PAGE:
Scheduled and dynamic events beat user-generated content when it comes to keeping users engaged, according to mobile-ad firm AdColony‘s Summer 2017 Mobile Publishing Survey.
AdColony recently surveyed publishers who have an average of 3 million monthly active users.
The survey said 86 percent of publishers believe rewarded video ads provide a positive user experience. Eighty percent of publishers use video and display ads in their apps. Ads account for 55 percent of publisher revenue. For non-gaming apps, ads are 76 percent of revenue.
Publishers said they are most excited about playable ads (where people can tap on an ad and begin playing a game) and immersive ads, but only 48 percent of them are using playables now. And playable ads are viewed as a positive experience by only 25 percent now. This suggests that even though some uncertainty exists regarding the impact of playables on the user experience, the new format has promise.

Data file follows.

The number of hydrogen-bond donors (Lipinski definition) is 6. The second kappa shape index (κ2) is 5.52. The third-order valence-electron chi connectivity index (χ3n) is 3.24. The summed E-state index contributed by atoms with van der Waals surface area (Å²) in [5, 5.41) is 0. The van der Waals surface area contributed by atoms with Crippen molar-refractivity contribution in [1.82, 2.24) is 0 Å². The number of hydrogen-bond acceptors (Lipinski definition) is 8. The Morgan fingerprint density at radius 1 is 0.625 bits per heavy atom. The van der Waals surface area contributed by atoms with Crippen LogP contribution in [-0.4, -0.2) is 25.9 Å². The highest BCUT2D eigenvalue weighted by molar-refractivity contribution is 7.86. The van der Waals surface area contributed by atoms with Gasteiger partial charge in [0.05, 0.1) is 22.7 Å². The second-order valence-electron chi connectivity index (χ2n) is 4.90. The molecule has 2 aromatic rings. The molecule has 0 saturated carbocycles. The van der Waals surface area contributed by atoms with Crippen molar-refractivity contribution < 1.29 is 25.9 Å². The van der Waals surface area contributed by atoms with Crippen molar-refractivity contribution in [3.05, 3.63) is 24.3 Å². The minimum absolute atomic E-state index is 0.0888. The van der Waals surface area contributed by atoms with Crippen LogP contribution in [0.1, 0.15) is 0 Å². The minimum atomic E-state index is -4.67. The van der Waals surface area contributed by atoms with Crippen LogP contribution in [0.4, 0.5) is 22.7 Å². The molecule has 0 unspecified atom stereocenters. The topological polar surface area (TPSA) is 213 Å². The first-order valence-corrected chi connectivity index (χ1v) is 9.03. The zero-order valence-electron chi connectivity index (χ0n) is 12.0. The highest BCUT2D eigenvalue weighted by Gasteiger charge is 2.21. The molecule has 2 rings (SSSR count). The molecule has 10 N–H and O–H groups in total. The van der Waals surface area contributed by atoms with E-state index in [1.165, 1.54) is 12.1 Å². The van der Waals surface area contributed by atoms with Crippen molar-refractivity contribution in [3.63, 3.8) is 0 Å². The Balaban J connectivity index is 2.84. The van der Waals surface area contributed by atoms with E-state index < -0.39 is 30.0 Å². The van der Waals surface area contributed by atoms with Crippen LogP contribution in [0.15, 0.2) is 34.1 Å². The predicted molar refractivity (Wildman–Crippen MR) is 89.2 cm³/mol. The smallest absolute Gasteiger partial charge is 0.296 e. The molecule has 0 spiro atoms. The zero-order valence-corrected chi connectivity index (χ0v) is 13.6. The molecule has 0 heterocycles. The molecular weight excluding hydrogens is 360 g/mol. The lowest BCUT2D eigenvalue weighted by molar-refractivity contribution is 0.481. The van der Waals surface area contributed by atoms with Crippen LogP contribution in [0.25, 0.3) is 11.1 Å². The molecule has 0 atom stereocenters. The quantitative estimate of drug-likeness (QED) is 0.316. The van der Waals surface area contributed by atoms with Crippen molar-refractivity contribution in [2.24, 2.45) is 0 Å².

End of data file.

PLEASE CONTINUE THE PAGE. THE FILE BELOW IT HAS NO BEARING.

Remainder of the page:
Outside of ads, in-app purchases are the most effective monetization.
Pre-roll video has the worst impact on the user experience while rewarded video has the best impact. In-app purchases have the best impact on the user experience, while subscriptions have the worst. User retention, in-app behavior, and session duration are the best indicators of user quality.
While top mobile publishers have more than 50 employees, only one to three of those employees are dedicated to monetization. Of monetization methods, publishers rank rewarded video ads as No. 1. Rewarded video, in-app purchases, and interstitial video are considered highly effective.
About 71 percent of publishers use three or more engagement methods to retain users. Achievements, push notifications, and value exchange ads are the most popular means of engaging users. Seventy percent of publishers say that push notifications are effective. Rewarding users through VIP tiers is effective for 65 percent of publishers in driving engagement.
Respondents primarily represented mobile game developers (90 percent), with a minority making non-gaming apps (18 percent). A small number (8 percent) represented mobile publishers who make both gaming and non-gaming apps. The survey had global distribution.